By Pavel Tsatsouline, Chairman
This one is going to be simple. There is only one contender—a hollow position pull-up, strict and heavy.
Note that “hollow” does NOT mean hollowing your abdomen/sucking in your stomach! The hollow position is a posture from gymnastics designed to maximize one’s strength: tensed and shortened abs, tensed glutes, a tucked in pelvis, flared shoulder blades, and a slightly concave body shape.
The grip is secondary; the posture is primary.
The hollow posture sets up a lat synergy with the anterior muscles—pecs, serratus, abs, and obliques. This type of synergy is used in a great many athletic situations.
Consider gymnastics. All elite ring feats like the iron cross are performed in a hollow position.
Consider a punch from an expert in any stand up fighting art.
Consider two wrestlers facing off. You will not see a puffed up chest and pinched scapulae of a bodybuilder.
To drive the point home, you need to feel it. Jump on the bar and do a few bodybuilding pull-ups—bent knees, a big chest, and retracted scapulae. To exaggerate the effect, cross your ankles and turn your knees out as far as they will go. And use the anatomical breathing match: expand the chest as your going up.
If you have good body awareness, you will notice that the external hip rotation took the load away from the front of the torso, making it stretched and weak, and shifted it to the middle and lower back. An entirely different type of a lat synergy.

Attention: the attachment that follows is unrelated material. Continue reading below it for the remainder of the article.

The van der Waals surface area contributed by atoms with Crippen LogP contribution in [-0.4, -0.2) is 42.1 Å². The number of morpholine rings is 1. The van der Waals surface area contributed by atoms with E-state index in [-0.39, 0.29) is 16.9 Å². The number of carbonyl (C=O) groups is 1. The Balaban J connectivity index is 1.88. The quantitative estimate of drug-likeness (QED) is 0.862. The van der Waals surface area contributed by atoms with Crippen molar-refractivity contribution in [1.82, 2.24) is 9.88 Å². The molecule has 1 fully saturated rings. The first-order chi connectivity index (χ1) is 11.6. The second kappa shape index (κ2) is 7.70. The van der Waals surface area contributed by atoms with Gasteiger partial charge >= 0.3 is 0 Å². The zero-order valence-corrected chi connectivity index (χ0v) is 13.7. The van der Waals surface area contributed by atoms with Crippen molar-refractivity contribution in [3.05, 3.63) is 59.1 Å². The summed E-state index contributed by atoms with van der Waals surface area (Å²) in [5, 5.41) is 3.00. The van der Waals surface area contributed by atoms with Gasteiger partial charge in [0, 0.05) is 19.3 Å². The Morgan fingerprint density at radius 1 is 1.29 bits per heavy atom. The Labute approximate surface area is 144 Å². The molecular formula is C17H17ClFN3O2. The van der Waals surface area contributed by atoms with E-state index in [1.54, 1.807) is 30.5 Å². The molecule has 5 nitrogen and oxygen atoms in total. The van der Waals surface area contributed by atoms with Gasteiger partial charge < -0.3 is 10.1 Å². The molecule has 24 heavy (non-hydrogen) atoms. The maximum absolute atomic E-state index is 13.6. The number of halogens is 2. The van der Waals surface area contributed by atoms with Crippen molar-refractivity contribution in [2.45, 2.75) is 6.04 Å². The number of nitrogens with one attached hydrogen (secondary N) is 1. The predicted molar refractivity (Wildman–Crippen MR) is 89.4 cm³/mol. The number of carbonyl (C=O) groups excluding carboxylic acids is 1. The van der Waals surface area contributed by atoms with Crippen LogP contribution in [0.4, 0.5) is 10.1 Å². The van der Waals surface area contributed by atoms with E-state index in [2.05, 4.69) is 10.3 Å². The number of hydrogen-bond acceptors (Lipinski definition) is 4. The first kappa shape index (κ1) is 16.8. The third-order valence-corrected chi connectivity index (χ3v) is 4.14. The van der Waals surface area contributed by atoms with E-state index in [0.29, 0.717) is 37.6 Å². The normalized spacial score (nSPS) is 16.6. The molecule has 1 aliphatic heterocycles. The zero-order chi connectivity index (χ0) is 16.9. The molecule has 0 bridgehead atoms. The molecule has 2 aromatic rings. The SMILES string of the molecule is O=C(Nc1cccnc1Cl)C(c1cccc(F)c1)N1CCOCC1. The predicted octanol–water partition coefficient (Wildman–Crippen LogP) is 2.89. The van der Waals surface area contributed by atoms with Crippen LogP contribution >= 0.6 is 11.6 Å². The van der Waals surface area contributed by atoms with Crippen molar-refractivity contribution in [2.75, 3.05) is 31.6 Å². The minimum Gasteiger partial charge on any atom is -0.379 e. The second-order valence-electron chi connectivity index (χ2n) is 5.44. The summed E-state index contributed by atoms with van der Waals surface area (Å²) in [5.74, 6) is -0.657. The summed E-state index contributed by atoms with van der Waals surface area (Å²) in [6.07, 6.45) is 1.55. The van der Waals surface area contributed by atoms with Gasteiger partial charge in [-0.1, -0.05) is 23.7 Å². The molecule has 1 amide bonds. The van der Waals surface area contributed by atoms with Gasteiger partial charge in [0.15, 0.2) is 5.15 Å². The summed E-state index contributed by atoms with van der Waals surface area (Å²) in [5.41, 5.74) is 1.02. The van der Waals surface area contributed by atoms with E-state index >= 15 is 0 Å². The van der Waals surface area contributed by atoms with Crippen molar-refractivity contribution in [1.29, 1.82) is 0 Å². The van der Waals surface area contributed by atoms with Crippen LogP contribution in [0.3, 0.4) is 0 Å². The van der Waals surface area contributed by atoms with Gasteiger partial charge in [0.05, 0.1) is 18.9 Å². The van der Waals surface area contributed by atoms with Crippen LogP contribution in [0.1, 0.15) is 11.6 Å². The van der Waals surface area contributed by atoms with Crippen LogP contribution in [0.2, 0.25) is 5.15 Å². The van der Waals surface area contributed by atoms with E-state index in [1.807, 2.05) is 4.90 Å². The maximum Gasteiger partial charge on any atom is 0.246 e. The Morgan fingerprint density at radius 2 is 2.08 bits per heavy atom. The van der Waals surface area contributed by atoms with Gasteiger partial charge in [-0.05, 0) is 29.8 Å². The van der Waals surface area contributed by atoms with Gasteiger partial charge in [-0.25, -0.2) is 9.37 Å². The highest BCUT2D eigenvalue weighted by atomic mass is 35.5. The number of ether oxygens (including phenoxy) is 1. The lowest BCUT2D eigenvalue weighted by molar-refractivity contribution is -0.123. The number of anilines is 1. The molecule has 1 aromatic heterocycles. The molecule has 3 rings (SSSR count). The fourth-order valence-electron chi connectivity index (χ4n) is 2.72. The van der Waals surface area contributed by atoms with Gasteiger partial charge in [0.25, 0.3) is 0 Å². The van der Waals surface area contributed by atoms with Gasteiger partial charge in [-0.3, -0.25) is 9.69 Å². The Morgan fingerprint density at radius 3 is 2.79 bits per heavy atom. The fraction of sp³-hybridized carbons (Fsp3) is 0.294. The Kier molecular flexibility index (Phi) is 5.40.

Does it mean that this exercise is no good?—No. The bodybuilding pull-up may be a poor choice in the general strength category, where the goal is high carryover to the greatest range of athletic and on the duty or on the job situations, but it has its uses, primarily as a postural correctional exercise.
Studs and duds alike need correctives to stand straight. Athletes from many sports, gun carrying professionals, and people with physical professions acquire what Ori Hofmekler calls the “warrior posture.” You know the look: a slightly sunk in chest and flared scapulae, a mild kyphosis, a neck that does not quite look happy where it is. I remember teaching kettlebell skills to a high level acrobat. His lats could have been folded wings of a pterodactyl; his rhomboids were nowhere to be found…
Which brings us into the correctives territory. We will go there another time, when we discuss rows.
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